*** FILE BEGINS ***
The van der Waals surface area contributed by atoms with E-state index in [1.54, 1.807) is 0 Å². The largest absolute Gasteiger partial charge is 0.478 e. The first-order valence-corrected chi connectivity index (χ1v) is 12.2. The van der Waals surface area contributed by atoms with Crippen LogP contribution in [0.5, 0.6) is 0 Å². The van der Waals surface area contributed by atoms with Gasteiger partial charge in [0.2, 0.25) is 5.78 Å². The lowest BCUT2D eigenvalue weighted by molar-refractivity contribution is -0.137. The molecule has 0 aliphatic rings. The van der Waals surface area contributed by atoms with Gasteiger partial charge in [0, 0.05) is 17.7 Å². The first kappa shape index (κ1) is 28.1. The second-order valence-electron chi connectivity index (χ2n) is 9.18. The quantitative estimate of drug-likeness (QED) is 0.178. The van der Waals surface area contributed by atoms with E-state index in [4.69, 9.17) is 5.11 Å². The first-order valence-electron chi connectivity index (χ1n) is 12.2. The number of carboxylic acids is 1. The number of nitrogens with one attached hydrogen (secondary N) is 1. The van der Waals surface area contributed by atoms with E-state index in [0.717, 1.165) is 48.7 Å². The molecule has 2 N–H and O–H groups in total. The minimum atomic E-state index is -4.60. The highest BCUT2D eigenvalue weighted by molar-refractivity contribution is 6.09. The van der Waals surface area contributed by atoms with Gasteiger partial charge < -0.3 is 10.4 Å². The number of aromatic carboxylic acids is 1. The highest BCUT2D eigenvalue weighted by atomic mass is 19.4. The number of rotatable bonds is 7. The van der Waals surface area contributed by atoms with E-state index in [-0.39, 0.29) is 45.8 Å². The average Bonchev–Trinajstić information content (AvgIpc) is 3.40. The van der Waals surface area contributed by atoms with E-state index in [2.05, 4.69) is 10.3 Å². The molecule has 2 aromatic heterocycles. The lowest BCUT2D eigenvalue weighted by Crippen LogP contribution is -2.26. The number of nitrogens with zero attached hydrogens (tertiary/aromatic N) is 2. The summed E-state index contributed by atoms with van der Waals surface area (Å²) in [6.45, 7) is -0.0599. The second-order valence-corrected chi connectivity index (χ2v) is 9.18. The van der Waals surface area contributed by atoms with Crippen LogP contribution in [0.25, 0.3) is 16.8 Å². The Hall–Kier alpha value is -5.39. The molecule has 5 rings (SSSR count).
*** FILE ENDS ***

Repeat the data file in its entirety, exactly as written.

The van der Waals surface area contributed by atoms with E-state index in [1.54, 1.807) is 0 Å². The largest absolute Gasteiger partial charge is 0.478 e. The first-order valence-corrected chi connectivity index (χ1v) is 12.2. The van der Waals surface area contributed by atoms with Crippen LogP contribution in [0.5, 0.6) is 0 Å². The van der Waals surface area contributed by atoms with Gasteiger partial charge in [0.2, 0.25) is 5.78 Å². The lowest BCUT2D eigenvalue weighted by molar-refractivity contribution is -0.137. The molecule has 0 aliphatic rings. The van der Waals surface area contributed by atoms with Gasteiger partial charge in [0, 0.05) is 17.7 Å². The first kappa shape index (κ1) is 28.1. The second-order valence-electron chi connectivity index (χ2n) is 9.18. The quantitative estimate of drug-likeness (QED) is 0.178. The van der Waals surface area contributed by atoms with E-state index in [4.69, 9.17) is 5.11 Å². The first-order valence-electron chi connectivity index (χ1n) is 12.2. The number of carboxylic acids is 1. The number of nitrogens with one attached hydrogen (secondary N) is 1. The van der Waals surface area contributed by atoms with E-state index in [0.717, 1.165) is 48.7 Å². The molecule has 2 N–H and O–H groups in total. The minimum atomic E-state index is -4.60. The highest BCUT2D eigenvalue weighted by molar-refractivity contribution is 6.09. The van der Waals surface area contributed by atoms with Gasteiger partial charge < -0.3 is 10.4 Å². The number of aromatic carboxylic acids is 1. The highest BCUT2D eigenvalue weighted by atomic mass is 19.4. The number of rotatable bonds is 7. The van der Waals surface area contributed by atoms with E-state index in [-0.39, 0.29) is 45.8 Å². The average Bonchev–Trinajstić information content (AvgIpc) is 3.40. The van der Waals surface area contributed by atoms with E-state index in [2.05, 4.69) is 10.3 Å². The molecule has 2 aromatic heterocycles. The lowest BCUT2D eigenvalue weighted by Crippen LogP contribution is -2.26. The number of nitrogens with zero attached hydrogens (tertiary/aromatic N) is 2. The summed E-state index contributed by atoms with van der Waals surface area (Å²) in [6.45, 7) is -0.0599. The second-order valence-corrected chi connectivity index (χ2v) is 9.18. The van der Waals surface area contributed by atoms with Crippen LogP contribution in [0.25, 0.3) is 16.8 Å². The Hall–Kier alpha value is -5.39. The molecule has 5 rings (SSSR count).